Without sermonizing, the script portrays the poverty and ignorance of many dirt poor white folk that had nothing of their own except the mistaken belief the color of their skin elevated them to superior status. There's an electric scene in which James Farmer Sr., portrayed by Forest Whitaker, (whose performance rivals Brando's award-winner in "The Godfather,") runs over a white farmer's pig and is faced with summary execution for this "crime" but talks his way out of it.

The role of the Wiley College debate coach, Melvin B. Tolson, played brilliantly by Denzel Washington, gives American moviegoers a glimpse of a Communist as an idealist, a man who strove to do the right thing for his people. Given a century of historic demonization of Communism and Communists in this country, this is a rare and remarkable achievement.

Yes, as it happened, Wiley's debate team had a coach that was a Communist, and one team member resigned because of it. The others debaters saw through the label to recognize that Communists are also human beings, even if they believe in a different economic approach to organizing society. Although Negroes overwhelmingly rejected Marxism then and now, the few that embraced it, such as Tolson, did so largely because the Great Depression revealed tragic flaws of unbridled capitalism and they sought a better system to ameliorate the lot of the underclass.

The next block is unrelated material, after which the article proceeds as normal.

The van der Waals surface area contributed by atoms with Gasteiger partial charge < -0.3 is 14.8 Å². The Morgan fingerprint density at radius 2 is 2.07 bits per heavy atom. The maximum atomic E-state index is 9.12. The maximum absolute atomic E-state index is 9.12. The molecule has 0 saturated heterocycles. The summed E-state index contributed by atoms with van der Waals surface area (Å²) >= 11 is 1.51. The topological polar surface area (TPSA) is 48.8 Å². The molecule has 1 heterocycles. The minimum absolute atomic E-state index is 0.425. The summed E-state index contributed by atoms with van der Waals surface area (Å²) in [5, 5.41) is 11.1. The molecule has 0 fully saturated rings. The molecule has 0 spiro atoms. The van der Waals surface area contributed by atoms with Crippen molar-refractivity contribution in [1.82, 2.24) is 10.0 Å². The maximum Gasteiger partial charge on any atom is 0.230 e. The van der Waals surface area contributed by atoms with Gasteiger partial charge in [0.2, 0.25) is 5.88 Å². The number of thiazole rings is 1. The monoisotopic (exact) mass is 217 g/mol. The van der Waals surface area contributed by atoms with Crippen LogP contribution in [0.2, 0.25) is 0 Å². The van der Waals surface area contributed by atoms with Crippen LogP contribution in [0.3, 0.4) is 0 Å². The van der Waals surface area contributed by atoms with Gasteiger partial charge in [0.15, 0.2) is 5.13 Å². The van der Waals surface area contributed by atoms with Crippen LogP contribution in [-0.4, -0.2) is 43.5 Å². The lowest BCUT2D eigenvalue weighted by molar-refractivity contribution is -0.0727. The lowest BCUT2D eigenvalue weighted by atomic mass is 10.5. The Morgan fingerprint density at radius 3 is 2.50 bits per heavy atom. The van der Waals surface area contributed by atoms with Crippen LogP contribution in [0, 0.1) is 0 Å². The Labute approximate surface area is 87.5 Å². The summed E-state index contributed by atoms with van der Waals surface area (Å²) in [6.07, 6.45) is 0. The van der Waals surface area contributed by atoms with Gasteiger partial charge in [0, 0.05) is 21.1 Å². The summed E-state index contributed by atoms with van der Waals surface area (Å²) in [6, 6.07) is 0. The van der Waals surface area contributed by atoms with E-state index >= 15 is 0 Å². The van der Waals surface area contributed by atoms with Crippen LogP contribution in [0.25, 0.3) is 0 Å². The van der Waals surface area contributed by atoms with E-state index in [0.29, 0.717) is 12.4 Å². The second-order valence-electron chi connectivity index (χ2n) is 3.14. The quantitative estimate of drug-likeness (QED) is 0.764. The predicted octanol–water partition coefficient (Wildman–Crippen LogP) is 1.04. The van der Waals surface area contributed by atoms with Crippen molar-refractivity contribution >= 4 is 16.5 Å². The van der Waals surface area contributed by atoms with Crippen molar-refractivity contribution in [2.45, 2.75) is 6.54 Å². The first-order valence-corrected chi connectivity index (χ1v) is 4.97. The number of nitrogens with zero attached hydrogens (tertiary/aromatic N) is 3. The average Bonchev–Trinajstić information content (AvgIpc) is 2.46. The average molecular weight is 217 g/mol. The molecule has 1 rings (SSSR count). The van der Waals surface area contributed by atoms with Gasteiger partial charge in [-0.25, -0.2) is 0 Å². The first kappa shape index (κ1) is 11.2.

So it happened that some American Communists in the Depression played a constructive role by their denunciation of racism and by their efforts to organize sharecroppers in rural areas such as Marshall and labor unions in the cities---a fact never acknowledged by Congressional probers themselves guilty of sitting on their hands in the face of the appalling poverty of Negroes and poor whites.

The idea persists, of course, to this very day that professors who are Marxists should not be allowed to teach in universities or in public schools lest they sway students to believe as they do. It is as though the communist ideology is so powerful a siren song it will captivate every mind. Nothing gives this nonsense the lie better than the young James Farmer---a star of the Wiley College debate team who would go on to organize the Congress of Racial Equality. Farmer never embraced Marxism no matter what Tolson thought, nor did any of the other key black civil rights leaders of the Sixties advocate this philosophy.